The hybrids are here today, and they work fine. I've driven one a
            fair bit, and it's basically indistinguishable from other cars as
            far as performance is concerned, but it gets 50 MPG. If we set
            hardware speed limits of, say 60 MPH on all new cars (i.e., mandated
            that no car could be *capable* of speeds in excess of 60 MPH), then
            the huge engines now installed could be replaced with hybrids running
            on maybe 20 horsepower. These cars could get probably 100 MPG and
            could be on the road in a couple of years. If oil gets tight, that's
            what's going to happen (remember 1980, when the econo-box cars were
            all the rage, and people were *burning* their Cadillacs).

            I do keep hoping that oil prices will spike (remember that the
            all-time high is about $140/barrel in today's money), but it's
            a weak foundation on which to build an entire movement. Let's
            concentrate on the issues that technology can never fix, while
            certainly keeping mind those that it might fix.

            Regards,




            -- ### --

            J.H. Crawford Carfree Cities
            mailbox@... Carfree.com
          • Jym Dyer
            ... =v= Nuclear energy has never been affordable without massive government subsidy. =v= I don t remember whether I mentioned it to this list, but Former
            Message 5 of 8 , Feb 6, 2003
              > Why is everyone in this discussion omitting the energy source
              > whose use clearly will increase if oil prices soon soar?
              > That is nuclear, of course. You may not like it. But it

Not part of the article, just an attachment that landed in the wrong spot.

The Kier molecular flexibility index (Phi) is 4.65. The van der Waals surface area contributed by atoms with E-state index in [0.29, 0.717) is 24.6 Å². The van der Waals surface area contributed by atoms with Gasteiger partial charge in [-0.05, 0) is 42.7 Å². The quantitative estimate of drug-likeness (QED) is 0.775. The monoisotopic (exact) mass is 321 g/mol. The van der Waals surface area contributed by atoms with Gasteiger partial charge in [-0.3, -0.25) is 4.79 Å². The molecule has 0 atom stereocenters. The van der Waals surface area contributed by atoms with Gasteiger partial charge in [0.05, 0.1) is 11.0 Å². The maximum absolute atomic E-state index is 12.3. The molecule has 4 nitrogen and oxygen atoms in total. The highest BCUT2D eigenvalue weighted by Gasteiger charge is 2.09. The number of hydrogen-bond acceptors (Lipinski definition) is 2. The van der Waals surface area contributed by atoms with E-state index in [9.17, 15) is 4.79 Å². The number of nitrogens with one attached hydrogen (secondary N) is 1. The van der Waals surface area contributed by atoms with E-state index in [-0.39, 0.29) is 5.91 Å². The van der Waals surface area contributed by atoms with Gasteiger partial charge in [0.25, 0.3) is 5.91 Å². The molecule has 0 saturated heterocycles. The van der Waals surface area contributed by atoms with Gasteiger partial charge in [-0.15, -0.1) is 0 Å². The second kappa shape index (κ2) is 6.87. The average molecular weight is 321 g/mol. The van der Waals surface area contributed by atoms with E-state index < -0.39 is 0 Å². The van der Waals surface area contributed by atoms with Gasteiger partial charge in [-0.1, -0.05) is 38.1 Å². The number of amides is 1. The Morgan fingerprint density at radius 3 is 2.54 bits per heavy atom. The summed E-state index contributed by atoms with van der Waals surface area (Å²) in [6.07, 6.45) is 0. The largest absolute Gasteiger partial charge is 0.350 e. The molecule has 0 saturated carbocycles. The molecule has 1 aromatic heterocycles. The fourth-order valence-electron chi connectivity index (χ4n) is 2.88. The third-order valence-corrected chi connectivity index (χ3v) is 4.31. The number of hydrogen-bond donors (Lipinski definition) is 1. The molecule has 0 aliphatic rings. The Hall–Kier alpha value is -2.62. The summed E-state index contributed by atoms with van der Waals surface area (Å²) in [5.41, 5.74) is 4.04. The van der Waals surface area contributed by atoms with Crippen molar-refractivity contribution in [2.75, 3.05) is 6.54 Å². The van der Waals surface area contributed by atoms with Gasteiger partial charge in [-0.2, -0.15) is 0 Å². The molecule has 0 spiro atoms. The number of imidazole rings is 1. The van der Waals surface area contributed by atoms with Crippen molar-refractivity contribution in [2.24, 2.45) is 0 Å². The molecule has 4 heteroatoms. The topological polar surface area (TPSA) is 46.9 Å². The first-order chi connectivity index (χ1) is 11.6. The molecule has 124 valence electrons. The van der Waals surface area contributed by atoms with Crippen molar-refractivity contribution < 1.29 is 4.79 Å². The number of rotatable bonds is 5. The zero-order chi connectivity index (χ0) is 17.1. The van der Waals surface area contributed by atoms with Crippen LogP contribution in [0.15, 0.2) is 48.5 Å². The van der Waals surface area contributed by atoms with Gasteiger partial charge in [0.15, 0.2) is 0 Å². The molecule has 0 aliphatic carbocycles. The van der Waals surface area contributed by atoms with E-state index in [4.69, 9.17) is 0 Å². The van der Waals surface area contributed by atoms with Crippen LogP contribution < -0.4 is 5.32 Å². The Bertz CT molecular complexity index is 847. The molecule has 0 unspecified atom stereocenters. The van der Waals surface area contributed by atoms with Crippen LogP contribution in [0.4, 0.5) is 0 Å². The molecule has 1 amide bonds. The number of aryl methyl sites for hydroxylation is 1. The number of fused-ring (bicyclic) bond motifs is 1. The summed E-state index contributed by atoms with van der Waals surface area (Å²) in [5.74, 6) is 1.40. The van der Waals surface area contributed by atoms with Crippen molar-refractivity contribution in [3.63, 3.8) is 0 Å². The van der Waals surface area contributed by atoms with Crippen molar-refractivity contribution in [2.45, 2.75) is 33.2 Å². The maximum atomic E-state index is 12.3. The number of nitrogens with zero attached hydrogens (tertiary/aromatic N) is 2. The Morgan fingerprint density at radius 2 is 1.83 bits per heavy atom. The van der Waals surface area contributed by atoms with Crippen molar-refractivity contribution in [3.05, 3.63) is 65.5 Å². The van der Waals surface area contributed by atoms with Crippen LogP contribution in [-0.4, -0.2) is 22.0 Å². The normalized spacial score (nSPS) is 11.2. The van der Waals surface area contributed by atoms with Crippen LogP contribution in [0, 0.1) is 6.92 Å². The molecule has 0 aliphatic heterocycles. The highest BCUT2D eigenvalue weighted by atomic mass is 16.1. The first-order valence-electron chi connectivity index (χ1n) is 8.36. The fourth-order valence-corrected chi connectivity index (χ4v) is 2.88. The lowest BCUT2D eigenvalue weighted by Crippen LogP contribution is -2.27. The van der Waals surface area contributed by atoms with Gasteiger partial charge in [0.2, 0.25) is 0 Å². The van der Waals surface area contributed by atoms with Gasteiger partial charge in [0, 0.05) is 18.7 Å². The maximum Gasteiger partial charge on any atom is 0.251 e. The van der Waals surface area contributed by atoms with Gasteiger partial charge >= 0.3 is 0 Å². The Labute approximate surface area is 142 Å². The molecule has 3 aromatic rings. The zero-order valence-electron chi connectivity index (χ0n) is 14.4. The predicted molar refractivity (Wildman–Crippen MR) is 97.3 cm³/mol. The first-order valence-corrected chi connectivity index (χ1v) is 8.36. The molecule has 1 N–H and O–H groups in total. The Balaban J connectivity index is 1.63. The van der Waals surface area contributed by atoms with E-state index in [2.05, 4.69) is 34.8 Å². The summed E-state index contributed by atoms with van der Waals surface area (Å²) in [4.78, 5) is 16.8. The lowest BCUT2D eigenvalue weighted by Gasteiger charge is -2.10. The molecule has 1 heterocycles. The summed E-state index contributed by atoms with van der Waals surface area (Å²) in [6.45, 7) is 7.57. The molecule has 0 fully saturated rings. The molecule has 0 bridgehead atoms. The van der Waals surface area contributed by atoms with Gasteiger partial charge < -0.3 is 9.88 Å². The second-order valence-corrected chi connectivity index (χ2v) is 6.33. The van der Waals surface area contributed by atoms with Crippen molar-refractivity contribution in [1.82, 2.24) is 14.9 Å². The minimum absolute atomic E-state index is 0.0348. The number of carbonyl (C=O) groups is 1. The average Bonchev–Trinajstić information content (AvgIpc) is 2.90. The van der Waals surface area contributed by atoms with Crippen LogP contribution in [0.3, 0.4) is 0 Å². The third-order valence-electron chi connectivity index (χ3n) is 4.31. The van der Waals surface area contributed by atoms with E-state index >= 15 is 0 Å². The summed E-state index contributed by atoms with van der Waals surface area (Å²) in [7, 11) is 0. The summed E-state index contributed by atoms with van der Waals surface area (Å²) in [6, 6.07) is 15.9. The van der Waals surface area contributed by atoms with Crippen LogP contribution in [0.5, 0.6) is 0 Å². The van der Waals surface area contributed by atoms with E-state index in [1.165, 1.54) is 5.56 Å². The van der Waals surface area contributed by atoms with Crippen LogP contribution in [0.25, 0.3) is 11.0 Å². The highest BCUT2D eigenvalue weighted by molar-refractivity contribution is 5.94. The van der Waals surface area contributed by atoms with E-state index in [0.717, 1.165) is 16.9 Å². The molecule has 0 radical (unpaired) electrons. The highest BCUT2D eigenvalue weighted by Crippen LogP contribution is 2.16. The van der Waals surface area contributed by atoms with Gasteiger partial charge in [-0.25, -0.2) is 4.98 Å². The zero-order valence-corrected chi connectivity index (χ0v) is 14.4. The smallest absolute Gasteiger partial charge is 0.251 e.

> will happen, if the future unfolds as Harrington predicts.

              =v= Nuclear energy has never been affordable without massive
              government subsidy.

              =v= I don't remember whether I mentioned it to this list, but
              Former Governor Bush's comments about hydrogen cars, and their
              prominent mention atop the energy department budget proposal,
              are just window dressing for a budget that emphasizes fossil
              fuels and nuclear energy. The high cost of decommissioning
              nuclear power plants has been snuck into the "renewable energy
              tax credit" part of the budget.
              <_Jym_>
            • turpin <turpin@yahoo.com>
              ... Of course. But if the current sources rise in price as much as Harrington projects, that picture will change.
              Message 6 of 8 , Feb 6, 2003
                Jim Dyer wrote:
                > Nuclear energy has never
                > been affordable without
                > massive government subsidy.

                Of course. But if the current
                sources rise in price as much
                as Harrington projects, that